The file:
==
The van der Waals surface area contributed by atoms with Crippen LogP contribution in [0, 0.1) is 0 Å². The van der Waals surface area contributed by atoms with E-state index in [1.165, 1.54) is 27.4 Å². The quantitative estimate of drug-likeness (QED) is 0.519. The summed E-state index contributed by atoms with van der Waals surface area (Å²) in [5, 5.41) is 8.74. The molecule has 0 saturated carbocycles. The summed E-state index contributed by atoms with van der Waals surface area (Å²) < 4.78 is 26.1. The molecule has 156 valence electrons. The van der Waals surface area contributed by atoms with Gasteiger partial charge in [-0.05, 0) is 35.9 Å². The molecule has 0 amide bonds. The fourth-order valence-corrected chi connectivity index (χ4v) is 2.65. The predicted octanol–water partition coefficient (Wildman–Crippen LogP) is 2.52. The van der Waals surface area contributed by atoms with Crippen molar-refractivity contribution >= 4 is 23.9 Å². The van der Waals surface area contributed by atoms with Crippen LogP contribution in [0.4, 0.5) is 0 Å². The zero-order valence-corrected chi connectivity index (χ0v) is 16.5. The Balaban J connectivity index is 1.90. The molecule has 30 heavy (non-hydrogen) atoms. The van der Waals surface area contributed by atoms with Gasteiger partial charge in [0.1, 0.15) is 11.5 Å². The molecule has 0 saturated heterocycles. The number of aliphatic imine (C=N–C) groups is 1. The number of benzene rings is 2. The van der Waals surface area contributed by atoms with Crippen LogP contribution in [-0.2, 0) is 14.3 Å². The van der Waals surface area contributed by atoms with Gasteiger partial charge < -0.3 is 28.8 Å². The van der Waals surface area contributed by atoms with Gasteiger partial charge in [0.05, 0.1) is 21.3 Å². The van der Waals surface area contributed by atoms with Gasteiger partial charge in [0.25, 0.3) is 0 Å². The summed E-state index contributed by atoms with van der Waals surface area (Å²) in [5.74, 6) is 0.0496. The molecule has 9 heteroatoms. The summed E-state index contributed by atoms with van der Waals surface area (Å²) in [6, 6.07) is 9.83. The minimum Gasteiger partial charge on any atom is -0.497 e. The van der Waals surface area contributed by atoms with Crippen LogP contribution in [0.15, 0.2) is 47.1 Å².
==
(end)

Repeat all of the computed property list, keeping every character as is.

The van der Waals surface area contributed by atoms with Crippen LogP contribution in [0, 0.1) is 0 Å². The van der Waals surface area contributed by atoms with E-state index in [1.165, 1.54) is 27.4 Å². The quantitative estimate of drug-likeness (QED) is 0.519. The summed E-state index contributed by atoms with van der Waals surface area (Å²) in [5, 5.41) is 8.74. The molecule has 0 saturated carbocycles. The summed E-state index contributed by atoms with van der Waals surface area (Å²) < 4.78 is 26.1. The molecule has 156 valence electrons. The van der Waals surface area contributed by atoms with Gasteiger partial charge in [-0.05, 0) is 35.9 Å². The molecule has 0 amide bonds. The fourth-order valence-corrected chi connectivity index (χ4v) is 2.65. The predicted octanol–water partition coefficient (Wildman–Crippen LogP) is 2.52. The van der Waals surface area contributed by atoms with Crippen molar-refractivity contribution >= 4 is 23.9 Å². The van der Waals surface area contributed by atoms with Crippen LogP contribution in [0.4, 0.5) is 0 Å². The zero-order valence-corrected chi connectivity index (χ0v) is 16.5. The Balaban J connectivity index is 1.90. The molecule has 30 heavy (non-hydrogen) atoms. The van der Waals surface area contributed by atoms with Gasteiger partial charge in [0.1, 0.15) is 11.5 Å². The molecule has 0 saturated heterocycles. The number of aliphatic imine (C=N–C) groups is 1. The number of benzene rings is 2. The van der Waals surface area contributed by atoms with Crippen LogP contribution in [-0.2, 0) is 14.3 Å². The van der Waals surface area contributed by atoms with Gasteiger partial charge < -0.3 is 28.8 Å². The van der Waals surface area contributed by atoms with Gasteiger partial charge in [0.05, 0.1) is 21.3 Å². The van der Waals surface area contributed by atoms with Gasteiger partial charge in [0.25, 0.3) is 0 Å². The summed E-state index contributed by atoms with van der Waals surface area (Å²) in [5.74, 6) is 0.0496. The molecule has 9 heteroatoms. The summed E-state index contributed by atoms with van der Waals surface area (Å²) in [6, 6.07) is 9.83. The minimum Gasteiger partial charge on any atom is -0.497 e. The van der Waals surface area contributed by atoms with Crippen LogP contribution in [0.15, 0.2) is 47.1 Å².